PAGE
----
Father and daughter are in a flap in more ways than one in My Dad's a Birdman, this year's super soaraway Christmas entertainment at the Young Vic. David Annen's scrawny, beguiling Dad appears to be several twigs short of the full nest with his jerky avian twitches, hops, hoots and nasal burrowings into a bin-bag.
Since his wife died, he's lost the plot, leaving the running of the household to his schoolgirl daughter, Lizzie, and hatching the scheme of winning the Great Human Bird Competition, which offers £1000 to whoever can fly furthest over the Tyne.
Oliver Mears's production beautifully captures the barmy charm and moving emotional undercurrents of this David Almond tale, which carries a heartwarming message about the power of belief and familial bonds. Charlie Sanderson is a delight as Lizzie, matter-of-factly shouldering too much responsibility and radiating an infectious love for her father. Pet Shop Boys Neil Tennant and Chris Lowe have provided the score, which ranges from a ditty on dumpling-making to an enchanting song about the approach of evening during which, as they waft their patchwork DIY plumage, Annen and Sanderson reveal all the warmth of the father-daughter intimacy that's revived when she joins his madcap escapade.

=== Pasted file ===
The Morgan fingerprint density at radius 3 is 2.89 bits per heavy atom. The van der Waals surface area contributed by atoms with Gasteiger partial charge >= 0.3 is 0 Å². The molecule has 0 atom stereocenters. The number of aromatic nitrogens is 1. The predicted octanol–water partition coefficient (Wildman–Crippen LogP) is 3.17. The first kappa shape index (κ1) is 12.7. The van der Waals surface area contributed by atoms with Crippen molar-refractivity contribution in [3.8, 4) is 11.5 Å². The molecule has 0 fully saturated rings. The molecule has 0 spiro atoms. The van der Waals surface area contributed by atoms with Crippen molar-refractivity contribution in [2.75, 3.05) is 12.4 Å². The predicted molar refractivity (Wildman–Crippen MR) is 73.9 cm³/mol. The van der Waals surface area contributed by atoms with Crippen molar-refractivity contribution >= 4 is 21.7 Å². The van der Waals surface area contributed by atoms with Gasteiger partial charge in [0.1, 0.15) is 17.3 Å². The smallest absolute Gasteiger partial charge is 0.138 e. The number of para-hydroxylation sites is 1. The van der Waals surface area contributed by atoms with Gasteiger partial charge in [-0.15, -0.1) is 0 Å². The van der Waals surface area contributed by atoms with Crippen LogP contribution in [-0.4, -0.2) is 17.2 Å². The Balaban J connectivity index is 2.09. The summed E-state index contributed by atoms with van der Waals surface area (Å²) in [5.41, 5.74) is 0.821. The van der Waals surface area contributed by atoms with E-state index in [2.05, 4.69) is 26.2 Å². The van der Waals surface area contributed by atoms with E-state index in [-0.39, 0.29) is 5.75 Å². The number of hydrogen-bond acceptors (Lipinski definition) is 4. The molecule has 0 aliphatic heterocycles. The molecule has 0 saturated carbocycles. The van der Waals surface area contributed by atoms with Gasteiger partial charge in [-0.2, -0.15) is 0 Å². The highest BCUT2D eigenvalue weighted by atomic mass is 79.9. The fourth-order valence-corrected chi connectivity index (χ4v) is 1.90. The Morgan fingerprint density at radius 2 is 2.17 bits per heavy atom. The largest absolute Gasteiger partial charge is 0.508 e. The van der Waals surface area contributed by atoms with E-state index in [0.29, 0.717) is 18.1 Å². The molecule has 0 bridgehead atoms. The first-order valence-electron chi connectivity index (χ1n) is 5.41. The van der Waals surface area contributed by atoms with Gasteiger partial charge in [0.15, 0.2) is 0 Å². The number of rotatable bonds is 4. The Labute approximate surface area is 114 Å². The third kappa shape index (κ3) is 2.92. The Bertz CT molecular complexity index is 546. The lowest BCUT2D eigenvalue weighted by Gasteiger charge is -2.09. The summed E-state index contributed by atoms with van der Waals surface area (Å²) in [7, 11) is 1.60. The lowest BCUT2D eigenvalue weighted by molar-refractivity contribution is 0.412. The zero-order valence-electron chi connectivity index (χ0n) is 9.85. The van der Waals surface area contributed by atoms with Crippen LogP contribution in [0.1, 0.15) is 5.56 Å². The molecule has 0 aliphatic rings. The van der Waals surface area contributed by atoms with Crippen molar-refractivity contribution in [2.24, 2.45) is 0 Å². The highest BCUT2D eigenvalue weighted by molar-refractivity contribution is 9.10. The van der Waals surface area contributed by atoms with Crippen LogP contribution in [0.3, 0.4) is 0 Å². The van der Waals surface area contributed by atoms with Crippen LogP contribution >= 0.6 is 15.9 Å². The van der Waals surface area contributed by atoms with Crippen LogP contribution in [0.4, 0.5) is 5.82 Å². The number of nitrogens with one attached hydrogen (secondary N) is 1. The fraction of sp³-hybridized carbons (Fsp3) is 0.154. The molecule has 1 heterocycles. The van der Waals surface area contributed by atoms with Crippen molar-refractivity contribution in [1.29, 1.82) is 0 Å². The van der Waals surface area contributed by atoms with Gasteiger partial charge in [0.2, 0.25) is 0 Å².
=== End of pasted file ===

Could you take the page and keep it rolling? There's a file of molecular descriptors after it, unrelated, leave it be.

An eccentric amalgam of blimp, bird, and butler, Sam Cox's monocled recruiter alliteratively announces the competitors who launch themselves off the ramp to watery defeat. Even if Dad and Lizzie rely on "wings and faith" rather than contraptions, don't expect false uplift here. They too take a ducking, but not before they have galvanised Paul Bentall's gauche headmaster and Tracey Wilkinson's dogmatically earth-bound, dumpling-mad Auntie Doreen with the idea that it's the love-propelled aspiration that counts. Don't try any of this at home, though – except metaphorically.
To 1 January 2011 (020 7922 2922)Reuse content